Skip to main content

Juliette Gréco - An obituary

Juliette Gréco – actress, singer

 Born February 7, 1927; died September 23, 2020

 

 

Juliette Gréco, who has died of a stroke aged 93 at her home near St Tropez, was an icon of post World War Two French bohemianism. Before she became the last of the great French chanteuse’, Gréco’s presence became a vital part of Left Bank café culture where intellectuals held court. Here, she became friends with the era’s literary set, including Albert Camus, Simone de Beauvoir, Jean-Paul Sartre and Jacques Prévert. She learnt, she said, by listening to them. The creative energy was reciprocated, and she captivated them all.  

 

“Gréco has a million poems in her voice,” said Sartre, who based a character on her in his The Roads to Freedom trilogy, and wrote the songs for her that first made her take the leap onto the stage. “In her mouth,” Sartre went on to say, “my words become precious stones.” In such heady times, not for nothing was Gréco nicknamed la Muse de l’existentialisme. She was all that, and so much more besides.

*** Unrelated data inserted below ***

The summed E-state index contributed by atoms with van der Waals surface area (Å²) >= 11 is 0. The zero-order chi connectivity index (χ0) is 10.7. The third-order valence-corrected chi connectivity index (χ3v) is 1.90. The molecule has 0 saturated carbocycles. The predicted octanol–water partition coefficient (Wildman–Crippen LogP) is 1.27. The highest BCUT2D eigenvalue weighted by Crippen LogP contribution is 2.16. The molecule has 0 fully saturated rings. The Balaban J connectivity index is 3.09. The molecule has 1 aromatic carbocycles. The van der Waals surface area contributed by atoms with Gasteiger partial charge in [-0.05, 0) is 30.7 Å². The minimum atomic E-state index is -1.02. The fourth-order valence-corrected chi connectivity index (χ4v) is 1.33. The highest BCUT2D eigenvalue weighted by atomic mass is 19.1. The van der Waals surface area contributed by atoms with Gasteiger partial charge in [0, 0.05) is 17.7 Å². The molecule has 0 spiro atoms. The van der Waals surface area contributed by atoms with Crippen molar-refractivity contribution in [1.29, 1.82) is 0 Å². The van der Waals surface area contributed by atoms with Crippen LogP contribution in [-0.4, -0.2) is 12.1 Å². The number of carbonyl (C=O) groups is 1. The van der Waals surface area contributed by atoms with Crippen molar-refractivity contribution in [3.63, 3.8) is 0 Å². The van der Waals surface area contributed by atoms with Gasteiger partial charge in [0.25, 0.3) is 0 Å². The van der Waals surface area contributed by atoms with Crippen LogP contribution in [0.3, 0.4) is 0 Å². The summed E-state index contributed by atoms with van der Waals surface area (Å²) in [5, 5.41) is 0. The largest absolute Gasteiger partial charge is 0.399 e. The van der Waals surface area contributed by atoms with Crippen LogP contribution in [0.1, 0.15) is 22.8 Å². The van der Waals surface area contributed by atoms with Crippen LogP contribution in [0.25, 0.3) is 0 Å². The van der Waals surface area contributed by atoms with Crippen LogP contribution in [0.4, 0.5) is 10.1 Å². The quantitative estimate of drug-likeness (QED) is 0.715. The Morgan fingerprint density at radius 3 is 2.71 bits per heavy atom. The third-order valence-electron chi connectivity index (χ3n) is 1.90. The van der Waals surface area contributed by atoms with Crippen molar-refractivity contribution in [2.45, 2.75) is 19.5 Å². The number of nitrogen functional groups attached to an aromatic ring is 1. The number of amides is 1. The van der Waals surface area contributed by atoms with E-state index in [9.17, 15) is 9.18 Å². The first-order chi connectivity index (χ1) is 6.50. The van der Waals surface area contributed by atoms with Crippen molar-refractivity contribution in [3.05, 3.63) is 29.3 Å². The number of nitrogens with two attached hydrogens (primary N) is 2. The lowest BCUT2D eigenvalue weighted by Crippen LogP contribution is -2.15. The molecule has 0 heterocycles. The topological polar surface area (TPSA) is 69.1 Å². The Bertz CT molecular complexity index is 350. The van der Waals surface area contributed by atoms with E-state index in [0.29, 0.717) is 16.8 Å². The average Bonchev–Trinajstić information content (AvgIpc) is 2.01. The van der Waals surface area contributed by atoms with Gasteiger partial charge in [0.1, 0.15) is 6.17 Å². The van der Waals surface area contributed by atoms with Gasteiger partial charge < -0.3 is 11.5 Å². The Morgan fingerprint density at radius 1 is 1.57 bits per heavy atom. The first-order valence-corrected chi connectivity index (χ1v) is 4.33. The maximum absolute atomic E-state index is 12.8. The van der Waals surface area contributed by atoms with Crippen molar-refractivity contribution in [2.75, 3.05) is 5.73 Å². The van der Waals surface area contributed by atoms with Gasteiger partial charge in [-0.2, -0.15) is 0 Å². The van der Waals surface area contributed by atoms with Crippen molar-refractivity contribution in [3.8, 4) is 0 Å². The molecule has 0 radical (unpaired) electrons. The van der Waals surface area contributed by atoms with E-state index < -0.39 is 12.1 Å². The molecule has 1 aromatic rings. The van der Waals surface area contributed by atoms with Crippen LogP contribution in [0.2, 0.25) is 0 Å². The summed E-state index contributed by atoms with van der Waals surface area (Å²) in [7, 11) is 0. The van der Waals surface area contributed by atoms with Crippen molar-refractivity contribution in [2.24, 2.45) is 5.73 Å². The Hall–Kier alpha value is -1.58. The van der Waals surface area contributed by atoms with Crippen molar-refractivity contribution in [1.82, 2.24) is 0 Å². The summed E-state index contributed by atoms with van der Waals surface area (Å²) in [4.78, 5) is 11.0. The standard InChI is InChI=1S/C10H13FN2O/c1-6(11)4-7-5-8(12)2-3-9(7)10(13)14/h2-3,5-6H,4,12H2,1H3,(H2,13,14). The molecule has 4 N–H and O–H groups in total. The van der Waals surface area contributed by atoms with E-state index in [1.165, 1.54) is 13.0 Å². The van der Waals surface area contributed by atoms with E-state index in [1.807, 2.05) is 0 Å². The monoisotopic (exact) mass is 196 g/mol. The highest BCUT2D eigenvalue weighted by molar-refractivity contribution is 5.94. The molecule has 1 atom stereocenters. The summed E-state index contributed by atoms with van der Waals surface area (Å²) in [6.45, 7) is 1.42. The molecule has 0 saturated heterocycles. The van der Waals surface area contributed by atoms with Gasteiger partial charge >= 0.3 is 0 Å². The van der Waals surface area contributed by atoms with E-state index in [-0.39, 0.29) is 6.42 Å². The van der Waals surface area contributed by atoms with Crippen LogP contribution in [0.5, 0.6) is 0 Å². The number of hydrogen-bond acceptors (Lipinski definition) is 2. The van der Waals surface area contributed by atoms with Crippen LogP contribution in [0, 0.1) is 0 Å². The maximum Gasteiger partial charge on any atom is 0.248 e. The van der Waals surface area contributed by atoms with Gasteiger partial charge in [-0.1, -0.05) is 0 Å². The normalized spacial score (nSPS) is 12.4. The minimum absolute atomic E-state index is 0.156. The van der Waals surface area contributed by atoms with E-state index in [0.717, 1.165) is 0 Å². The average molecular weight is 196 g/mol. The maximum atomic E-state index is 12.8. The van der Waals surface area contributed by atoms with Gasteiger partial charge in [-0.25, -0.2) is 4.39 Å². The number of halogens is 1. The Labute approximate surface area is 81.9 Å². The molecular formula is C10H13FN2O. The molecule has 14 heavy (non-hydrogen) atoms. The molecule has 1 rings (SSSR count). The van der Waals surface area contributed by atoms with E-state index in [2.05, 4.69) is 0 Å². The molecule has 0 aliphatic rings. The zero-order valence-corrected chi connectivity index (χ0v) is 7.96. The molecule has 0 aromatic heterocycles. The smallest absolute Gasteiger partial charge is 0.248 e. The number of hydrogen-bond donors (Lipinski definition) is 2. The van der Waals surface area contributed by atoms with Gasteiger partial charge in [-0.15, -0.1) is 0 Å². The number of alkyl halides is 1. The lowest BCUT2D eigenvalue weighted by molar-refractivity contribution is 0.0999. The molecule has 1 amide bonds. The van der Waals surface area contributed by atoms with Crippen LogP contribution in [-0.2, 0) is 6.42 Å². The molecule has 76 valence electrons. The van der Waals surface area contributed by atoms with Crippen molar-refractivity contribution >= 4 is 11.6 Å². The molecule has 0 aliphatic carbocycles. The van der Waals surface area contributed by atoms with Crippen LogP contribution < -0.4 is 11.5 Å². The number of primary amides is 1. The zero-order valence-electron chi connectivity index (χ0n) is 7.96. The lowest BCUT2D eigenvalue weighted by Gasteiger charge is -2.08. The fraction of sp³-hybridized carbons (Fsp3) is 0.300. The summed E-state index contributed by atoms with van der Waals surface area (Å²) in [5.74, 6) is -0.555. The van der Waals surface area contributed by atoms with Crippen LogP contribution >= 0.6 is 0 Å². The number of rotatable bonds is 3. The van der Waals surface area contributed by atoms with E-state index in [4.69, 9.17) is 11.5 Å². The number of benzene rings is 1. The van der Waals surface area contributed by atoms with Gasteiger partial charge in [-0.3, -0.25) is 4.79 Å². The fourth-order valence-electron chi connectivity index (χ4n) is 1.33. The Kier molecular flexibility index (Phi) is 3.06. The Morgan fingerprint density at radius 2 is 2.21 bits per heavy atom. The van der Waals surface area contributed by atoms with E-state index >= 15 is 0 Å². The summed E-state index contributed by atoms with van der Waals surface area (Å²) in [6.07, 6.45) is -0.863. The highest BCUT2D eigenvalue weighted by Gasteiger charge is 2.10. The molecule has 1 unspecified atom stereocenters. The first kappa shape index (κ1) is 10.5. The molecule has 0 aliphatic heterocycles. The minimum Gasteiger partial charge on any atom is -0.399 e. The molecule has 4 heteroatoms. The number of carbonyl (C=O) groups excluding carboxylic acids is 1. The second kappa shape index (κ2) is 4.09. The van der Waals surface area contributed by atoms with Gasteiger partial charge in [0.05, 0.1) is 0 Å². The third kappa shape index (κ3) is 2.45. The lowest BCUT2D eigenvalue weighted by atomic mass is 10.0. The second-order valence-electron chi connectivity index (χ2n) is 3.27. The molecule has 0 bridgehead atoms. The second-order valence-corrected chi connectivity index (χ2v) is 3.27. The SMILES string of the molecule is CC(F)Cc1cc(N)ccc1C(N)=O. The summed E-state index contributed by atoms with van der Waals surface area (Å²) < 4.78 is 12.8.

As an actress, she appeared in films including Orphée (1950), directed by Jean Cocteau, and, in a case of art imitating life, in a big-screen adaptation of Ernest Hemingway’s novel, The Sun Also Rises (1957). She also acted opposite Errol Flynn in John Huston’s The Roots of Heaven (1958). Gréco later starred in TV fantasy series, Belphegor, Phantom of the Louvre (1965).

 

As a singer, Gréco’s repertoire included works penned for her by Prévert and Charles Aznavour, and later by Serge Gainsbourg. Recognising her vocal limitations, she brought ice-cool drama to her delivery. Dressed eternally in black, Grécodazzled on her own terms, without any showbiz airs or tripping over herself to please. She brought an intense seriousness to her interpretations, with real life experience etched in every line. 

 

Such seeming aloofness appealed to a younger generation weaned on a more frivolous form of pop, but attracted to the romance of all things French. The Beatles adored Gréco, and Paul McCartney wrote Michelle in honour of her and the scene she inhabited. Gréco was alluded to as well in Kinks singer Ray Davies’ song, Art School Babe.